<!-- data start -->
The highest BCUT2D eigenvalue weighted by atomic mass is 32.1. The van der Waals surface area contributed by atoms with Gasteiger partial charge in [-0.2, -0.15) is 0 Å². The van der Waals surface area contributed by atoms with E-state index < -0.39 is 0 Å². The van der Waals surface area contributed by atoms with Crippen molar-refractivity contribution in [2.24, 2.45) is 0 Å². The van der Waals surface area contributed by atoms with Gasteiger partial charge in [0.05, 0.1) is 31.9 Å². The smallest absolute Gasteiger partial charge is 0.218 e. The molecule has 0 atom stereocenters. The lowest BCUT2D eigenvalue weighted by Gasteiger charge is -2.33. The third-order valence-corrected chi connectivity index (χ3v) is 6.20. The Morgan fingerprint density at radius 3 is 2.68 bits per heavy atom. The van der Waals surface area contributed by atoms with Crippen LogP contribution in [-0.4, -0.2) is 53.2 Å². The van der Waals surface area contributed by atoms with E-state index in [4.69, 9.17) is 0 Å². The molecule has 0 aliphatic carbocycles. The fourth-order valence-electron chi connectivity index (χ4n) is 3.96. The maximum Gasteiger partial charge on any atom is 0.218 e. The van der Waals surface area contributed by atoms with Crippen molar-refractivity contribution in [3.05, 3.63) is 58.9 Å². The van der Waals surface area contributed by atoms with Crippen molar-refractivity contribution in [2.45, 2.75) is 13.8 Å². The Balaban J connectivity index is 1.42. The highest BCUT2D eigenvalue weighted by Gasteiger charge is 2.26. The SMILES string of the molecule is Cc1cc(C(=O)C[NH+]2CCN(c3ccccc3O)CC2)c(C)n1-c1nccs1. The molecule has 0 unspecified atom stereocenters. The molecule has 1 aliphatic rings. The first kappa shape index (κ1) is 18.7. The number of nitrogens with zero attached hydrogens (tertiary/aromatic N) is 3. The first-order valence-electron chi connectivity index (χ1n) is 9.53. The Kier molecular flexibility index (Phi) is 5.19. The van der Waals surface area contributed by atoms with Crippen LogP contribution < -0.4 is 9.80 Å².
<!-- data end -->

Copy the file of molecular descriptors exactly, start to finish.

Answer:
The highest BCUT2D eigenvalue weighted by atomic mass is 32.1. The van der Waals surface area contributed by atoms with Gasteiger partial charge in [-0.2, -0.15) is 0 Å². The van der Waals surface area contributed by atoms with E-state index < -0.39 is 0 Å². The van der Waals surface area contributed by atoms with Crippen molar-refractivity contribution in [2.24, 2.45) is 0 Å². The van der Waals surface area contributed by atoms with Gasteiger partial charge in [0.05, 0.1) is 31.9 Å². The smallest absolute Gasteiger partial charge is 0.218 e. The molecule has 0 atom stereocenters. The lowest BCUT2D eigenvalue weighted by Gasteiger charge is -2.33. The third-order valence-corrected chi connectivity index (χ3v) is 6.20. The Morgan fingerprint density at radius 3 is 2.68 bits per heavy atom. The van der Waals surface area contributed by atoms with Crippen LogP contribution in [-0.4, -0.2) is 53.2 Å². The van der Waals surface area contributed by atoms with E-state index in [4.69, 9.17) is 0 Å². The molecule has 0 aliphatic carbocycles. The fourth-order valence-electron chi connectivity index (χ4n) is 3.96. The maximum Gasteiger partial charge on any atom is 0.218 e. The van der Waals surface area contributed by atoms with Crippen molar-refractivity contribution in [3.05, 3.63) is 58.9 Å². The van der Waals surface area contributed by atoms with Crippen molar-refractivity contribution in [2.45, 2.75) is 13.8 Å². The Balaban J connectivity index is 1.42. The highest BCUT2D eigenvalue weighted by Gasteiger charge is 2.26. The SMILES string of the molecule is Cc1cc(C(=O)C[NH+]2CCN(c3ccccc3O)CC2)c(C)n1-c1nccs1. The molecule has 0 unspecified atom stereocenters. The molecule has 1 aliphatic rings. The first kappa shape index (κ1) is 18.7. The number of nitrogens with zero attached hydrogens (tertiary/aromatic N) is 3. The first-order valence-electron chi connectivity index (χ1n) is 9.53. The Kier molecular flexibility index (Phi) is 5.19. The van der Waals surface area contributed by atoms with Crippen LogP contribution < -0.4 is 9.80 Å².